Among the sales facing pandemic-era changes is that held by the Clarendon United Methodist Church.
The church has 150 Christmas trees available for sale until Nov. 22. That’s less than half of what the church typically orders, and the trees are only available for pre-sale. Due to the coronavirus, buyers cannot pick out the exact tree they want.
“Although this year is a bit different because of COVID-19, CUMC wants to help you celebrate the season with the beautiful sight and scent of a freshly-cut Fraser Balsam Cross Fir Christmas Tree,” the website said.
The six- to eight-foot tall trees cost $75, and the proceeds from the sale benefit Arlington Thrive. The nonprofit provides emergency financial assistance to residents experiencing a sudden financial crisis.
The church encourages those who are interested to visit its website and nab one soon because “once they’re gone, they’re gone!”
The boys and girls of Troop 167 have kicked off online pre-sales of Christmas trees, which come in three sizes, along with 25-inch wreaths. On-site sales will open at Mount Olivet United Methodist Church (1500 N. Glebe Road) on Nov. 26, 27 and 28 and the following weekend, Dec. 4, 5 and 6.
The hours for the pop-up at Mount Olivet are:
- Friday — 4-8 p.m.
- Saturday — 9 a.m.-8 p.m.
- Sunday — noon-6 p.m.
Due to the coronavirus, the scouts are offering a contact-less experience. Customers can order online and the scouts will deliver the trees and wreaths to customers’ homes. Trees cost $15 to deliver and wreaths $10. For both, the delivery fee would be $15.
“We will follow best advice health and safety protocols to make the experience as safe as possible for everyone, including the wearing of face coverings by all,” the troop’s website said.
Proceeds from the sales support a year’s worth of Scouting activities for the boys and girls of Troop 167.
Boy Scout Troop 162 will sell Christmas trees and rope in the parking lot of the Dominion Hills pool at 6000 Wilson Blvd. For COVID-19 protections, customers will be limited to ensure social-distancing and have the option to pay in advance with PayPal and have the tree delivered.
All proceeds subsidize the troop’s camping and outdoor activities.
The scouts’ shop first day of business is Friday, Nov. 27 from 9 a.m. to 9 p.m. After that, the hours are:
- Monday through Fridays — 4-8:30 p.m.
- Saturday and Sundays — 9 a.m.-9 p.m.
For the first time, this troop has partnered with Arlington Food Assistance Center to provide trees to those who are less fortunate.
“We have committed to provide trees to a minimum number of families and hope to exceed it,” Troop 162 Committee Secretary Alysia Fullen said in an email. “We welcome donations from our customers to support this effort.”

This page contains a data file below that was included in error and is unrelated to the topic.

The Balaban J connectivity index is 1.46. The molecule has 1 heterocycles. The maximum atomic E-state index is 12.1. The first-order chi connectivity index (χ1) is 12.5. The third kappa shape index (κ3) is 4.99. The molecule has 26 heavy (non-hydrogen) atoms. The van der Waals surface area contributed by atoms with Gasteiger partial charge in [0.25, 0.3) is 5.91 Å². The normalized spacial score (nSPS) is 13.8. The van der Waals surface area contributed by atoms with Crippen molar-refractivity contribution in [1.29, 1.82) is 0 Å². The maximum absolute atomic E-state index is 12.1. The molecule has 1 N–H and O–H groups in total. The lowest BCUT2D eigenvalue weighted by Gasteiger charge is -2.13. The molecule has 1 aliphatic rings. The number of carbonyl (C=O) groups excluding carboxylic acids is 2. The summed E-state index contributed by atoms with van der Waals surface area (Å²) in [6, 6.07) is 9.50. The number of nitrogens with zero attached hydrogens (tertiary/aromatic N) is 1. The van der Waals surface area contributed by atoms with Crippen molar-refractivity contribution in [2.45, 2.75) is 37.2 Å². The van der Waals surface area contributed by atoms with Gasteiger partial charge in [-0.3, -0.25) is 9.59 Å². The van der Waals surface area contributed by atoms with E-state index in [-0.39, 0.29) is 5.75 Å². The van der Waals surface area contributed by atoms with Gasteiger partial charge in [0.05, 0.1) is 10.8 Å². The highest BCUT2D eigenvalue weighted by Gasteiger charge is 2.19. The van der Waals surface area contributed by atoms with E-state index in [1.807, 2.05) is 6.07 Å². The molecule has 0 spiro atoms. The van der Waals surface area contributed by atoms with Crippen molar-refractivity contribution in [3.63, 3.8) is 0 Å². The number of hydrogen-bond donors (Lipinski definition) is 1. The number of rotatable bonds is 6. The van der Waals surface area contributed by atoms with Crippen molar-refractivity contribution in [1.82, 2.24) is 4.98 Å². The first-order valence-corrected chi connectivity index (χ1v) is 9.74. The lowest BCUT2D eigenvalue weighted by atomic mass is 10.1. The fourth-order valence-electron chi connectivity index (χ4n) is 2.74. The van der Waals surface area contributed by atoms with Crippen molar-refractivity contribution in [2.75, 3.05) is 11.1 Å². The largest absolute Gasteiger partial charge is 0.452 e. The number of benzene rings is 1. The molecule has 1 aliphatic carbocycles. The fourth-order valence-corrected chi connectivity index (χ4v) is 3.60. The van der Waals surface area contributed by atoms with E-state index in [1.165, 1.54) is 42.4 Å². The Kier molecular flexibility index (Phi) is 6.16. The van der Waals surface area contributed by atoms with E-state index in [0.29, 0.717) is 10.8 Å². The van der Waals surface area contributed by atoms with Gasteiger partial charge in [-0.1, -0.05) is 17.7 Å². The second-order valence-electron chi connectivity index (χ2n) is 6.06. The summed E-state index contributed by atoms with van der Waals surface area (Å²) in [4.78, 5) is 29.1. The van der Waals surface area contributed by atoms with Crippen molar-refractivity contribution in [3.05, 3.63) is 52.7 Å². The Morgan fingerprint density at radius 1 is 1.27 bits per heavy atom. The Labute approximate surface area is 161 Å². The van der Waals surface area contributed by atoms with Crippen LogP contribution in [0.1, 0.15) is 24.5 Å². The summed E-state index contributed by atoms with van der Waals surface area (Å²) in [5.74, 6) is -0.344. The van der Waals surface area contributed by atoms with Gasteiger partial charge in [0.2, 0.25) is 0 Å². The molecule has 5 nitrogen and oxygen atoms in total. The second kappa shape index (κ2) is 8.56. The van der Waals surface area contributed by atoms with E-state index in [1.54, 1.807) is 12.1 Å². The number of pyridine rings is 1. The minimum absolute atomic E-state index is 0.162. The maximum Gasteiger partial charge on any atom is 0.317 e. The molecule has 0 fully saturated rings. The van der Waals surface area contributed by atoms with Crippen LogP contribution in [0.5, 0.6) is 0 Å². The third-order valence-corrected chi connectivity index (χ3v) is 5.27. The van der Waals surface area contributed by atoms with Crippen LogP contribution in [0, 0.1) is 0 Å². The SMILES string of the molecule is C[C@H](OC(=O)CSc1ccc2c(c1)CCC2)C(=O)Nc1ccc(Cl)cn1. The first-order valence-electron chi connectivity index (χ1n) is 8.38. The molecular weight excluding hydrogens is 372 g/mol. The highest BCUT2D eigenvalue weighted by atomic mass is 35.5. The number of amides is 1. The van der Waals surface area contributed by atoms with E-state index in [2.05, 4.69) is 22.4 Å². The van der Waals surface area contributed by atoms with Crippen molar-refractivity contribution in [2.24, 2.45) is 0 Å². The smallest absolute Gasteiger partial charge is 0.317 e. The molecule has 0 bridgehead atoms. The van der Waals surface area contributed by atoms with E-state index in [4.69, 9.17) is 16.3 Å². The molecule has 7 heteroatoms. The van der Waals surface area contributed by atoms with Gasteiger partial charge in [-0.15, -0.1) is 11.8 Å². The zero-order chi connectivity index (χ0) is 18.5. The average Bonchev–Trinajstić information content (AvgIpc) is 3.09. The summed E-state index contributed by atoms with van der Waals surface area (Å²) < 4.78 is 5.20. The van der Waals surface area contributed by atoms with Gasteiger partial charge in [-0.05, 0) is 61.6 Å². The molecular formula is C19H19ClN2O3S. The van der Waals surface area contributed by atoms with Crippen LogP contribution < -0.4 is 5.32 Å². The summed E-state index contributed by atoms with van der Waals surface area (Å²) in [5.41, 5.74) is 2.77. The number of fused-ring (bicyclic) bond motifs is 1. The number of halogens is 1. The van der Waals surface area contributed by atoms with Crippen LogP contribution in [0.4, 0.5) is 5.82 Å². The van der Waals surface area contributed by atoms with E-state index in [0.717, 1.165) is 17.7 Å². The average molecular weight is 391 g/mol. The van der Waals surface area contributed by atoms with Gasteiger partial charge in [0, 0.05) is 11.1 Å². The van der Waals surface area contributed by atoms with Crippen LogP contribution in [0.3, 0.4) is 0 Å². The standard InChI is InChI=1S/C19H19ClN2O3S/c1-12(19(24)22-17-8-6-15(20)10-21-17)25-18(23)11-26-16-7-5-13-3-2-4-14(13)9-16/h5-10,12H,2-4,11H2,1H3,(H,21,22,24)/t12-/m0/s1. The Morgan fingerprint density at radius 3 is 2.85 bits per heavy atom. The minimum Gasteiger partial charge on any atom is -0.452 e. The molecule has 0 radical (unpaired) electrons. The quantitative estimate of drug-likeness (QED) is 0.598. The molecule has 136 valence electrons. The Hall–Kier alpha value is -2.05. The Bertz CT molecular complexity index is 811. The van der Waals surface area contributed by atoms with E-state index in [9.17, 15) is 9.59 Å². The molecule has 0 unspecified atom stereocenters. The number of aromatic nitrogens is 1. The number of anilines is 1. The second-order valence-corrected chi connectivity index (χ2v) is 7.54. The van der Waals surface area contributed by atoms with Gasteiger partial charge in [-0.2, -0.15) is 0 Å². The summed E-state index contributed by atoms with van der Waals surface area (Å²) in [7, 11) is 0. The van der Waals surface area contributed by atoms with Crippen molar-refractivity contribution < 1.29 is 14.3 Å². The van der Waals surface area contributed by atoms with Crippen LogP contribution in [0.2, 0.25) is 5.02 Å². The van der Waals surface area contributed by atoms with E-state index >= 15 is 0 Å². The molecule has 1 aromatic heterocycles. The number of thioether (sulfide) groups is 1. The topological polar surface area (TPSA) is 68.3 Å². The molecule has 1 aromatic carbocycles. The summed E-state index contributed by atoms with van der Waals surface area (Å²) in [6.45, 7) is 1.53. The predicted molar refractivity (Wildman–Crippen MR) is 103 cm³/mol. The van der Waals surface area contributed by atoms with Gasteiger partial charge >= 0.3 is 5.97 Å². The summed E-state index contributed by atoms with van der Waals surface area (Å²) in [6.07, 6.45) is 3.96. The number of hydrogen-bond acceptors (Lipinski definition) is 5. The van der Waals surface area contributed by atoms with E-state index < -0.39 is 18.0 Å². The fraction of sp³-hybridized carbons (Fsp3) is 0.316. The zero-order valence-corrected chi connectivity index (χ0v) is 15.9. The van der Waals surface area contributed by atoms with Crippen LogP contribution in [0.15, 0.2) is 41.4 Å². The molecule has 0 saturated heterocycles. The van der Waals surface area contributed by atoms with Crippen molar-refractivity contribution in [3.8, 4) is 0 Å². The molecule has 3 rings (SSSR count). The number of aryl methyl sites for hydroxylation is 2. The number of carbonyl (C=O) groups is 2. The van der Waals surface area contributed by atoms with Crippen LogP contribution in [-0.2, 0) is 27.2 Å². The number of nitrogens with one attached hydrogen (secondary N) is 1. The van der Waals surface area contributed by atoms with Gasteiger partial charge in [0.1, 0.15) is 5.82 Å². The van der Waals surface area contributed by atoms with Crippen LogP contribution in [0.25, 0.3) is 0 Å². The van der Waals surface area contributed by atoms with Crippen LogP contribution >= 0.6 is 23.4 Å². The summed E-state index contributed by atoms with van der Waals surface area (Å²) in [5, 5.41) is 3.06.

St. Andrew’s Episcopal Church (4000 Lorcom Lane) is selling fresh trees from Vermont, beginning on the Friday of Thanksgiving weekend and continuing through Dec. 12 and 13, or while supplies last.
The first weekend of sales will be from Nov. 27 to 29. On Friday and Saturday, sales will be from 9 a.m. to 5 p.m. and on Sunday, from 11 a.m. to 5 p.m.
After that the schedule is:
- Saturdays — 9 a.m. to 5 p.m.
- Sundays — 11 a.m. to 5 p.m.
Do you know of other local sale locations not mentioned here? Let us know in the comments.
One person was injured after a moped and an SUV collided near the Lee Heights Shops this afternoon.
The crash happened shortly after noon at the intersection of Old Dominion Drive and N. Wakefield Street. The moped’s driver appears to have slammed into the front driver’s side corner of the SUV, though the exact circumstances leading to the crash are unclear.
A video posted to social media shows the aftermath of the crash as firefighters arrive on scene; the moped driver can be seen lying in the middle of the roadway, attended to by passersby.
The moped driver was injured and transported to a local hospital, according to an Arlington County Fire Department spokesman, who described the injuries as “minor” and “non-life threatening.”
The same intersection was the scene of a two-car crash on Friday, Aug. 28.
Four community improvement projects are on this weekend’s Arlington County Board agenda.
The Board is expected to approve the $3 million slate of projects as part of its Neighborhood Conservation program. The somewhat controversial program, previously on the budgetary chopping block, awards funding to modest infrastructure improvement projects requested by local community groups.
The projects set for funding this fall include:
- Street improvements in the Glencarlyn neighborhood along 4th Street S., from Kensington to Illinois streets ($1.3 million)